Chapter Study Outline

What Are Political Parties?

  1. Political parties are organizations that seek influence over government. Political parties as they are known today developed along with the expansion of suffrage, and actually took their shape from the electoral process.
  2. In modern history, political parties have been the chief points of contact between governments and groups and forces in society. By organizing political parties, social forces attempt to gain some control over government policies and personnel.
  3. Historically, parties originate through either internal or external mobilization by those seeking to win governmental power. Internal mobilization occurs when political conflicts break out and government officials and competing factions seek to mobilize popular support. External mobilization takes place when a group of politicians outside government organizes popular support to win governmental power.
  4. Political parties, as coalitions of those with similar interests, are also important in making policy.

The Two-Party System in America

  1. The United States has usually had a two-party system, meaning that only two parties have a serious chance to win national elections.
  2. American third parties have always represented social and economic protests ignored by the other parties.
  3. The United States has experienced five realigning eras, which occur when the established political elite weakens sufficiently to permit the creation of new coalitions of forces capable of capturing and holding the reins of government.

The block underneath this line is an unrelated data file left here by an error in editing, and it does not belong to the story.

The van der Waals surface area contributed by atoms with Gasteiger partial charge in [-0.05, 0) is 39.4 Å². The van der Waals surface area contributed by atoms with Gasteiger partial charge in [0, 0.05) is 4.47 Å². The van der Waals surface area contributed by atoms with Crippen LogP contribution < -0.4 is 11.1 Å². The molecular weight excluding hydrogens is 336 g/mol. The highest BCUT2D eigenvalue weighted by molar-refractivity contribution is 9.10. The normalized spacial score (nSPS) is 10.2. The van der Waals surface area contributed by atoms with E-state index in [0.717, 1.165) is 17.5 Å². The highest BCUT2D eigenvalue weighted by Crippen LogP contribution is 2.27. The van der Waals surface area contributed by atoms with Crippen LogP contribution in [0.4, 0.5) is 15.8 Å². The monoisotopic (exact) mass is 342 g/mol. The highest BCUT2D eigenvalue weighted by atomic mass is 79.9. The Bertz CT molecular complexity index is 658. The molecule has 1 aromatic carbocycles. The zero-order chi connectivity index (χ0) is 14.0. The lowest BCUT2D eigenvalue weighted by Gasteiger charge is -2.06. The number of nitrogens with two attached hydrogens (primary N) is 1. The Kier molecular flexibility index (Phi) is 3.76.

4. The structure of America’s single-member districts and plurality voting limit the electoral prospects of third parties.

Party Organization

  1. Party organizations exist at virtually every level of American government—usually taking the form of committees made up of active party members.
  2. Although national party conventions no longer have the power to nominate presidential candidates, they are still important in determining the party’s rules and platform.
  3. The national committee and the congressional campaign committees play important roles in recruiting candidates and raising money.

Parties and the Electorate

  1. Individuals tend to form psychological ties with parties in “party identification.” This identification often follows demographic, ideological, and regional lines.
  2. The two major national parties do not draw equal support from members of every social stratum. A variety of group characteristics are associated with party identification, including race and ethnicity, gender, religion, class, ideology, region, and age.

Parties and Elections

  1. Parties are important in the electoral process for recruiting and nominating candidates for office.
  2. Though not so important today as in the past, parties also can make a big difference in convincing voters to vote.
  3. Parties also help voters choose among candidates.

Parties and Government

  1. The differences between the two parties reflect a general difference in philosophy but also an attempt to appeal to core constituencies. The policy agenda that party leaders adopt often reflect these differences.
  2. Political parties help to organize Congress. Congressional leadership and the committee system are both products of the two-party system.
  3. The president serves as an informal party head by seeking support from congressional members of the party and by supporting their bids for re-election.

Thinking Critically about the Role of Parties in a Democracy

  1. Democracy depends on strong parties, which promote electoral competition and voter turnout and enable governance through their organizations in Congress.
  2. The ties that parties have to the electorate are currently weak; the resulting “candidate-centered” politics has some negative consequences, including lower voter turnout, increased influence of interest groups, and a lack of effective decision making by elected leaders.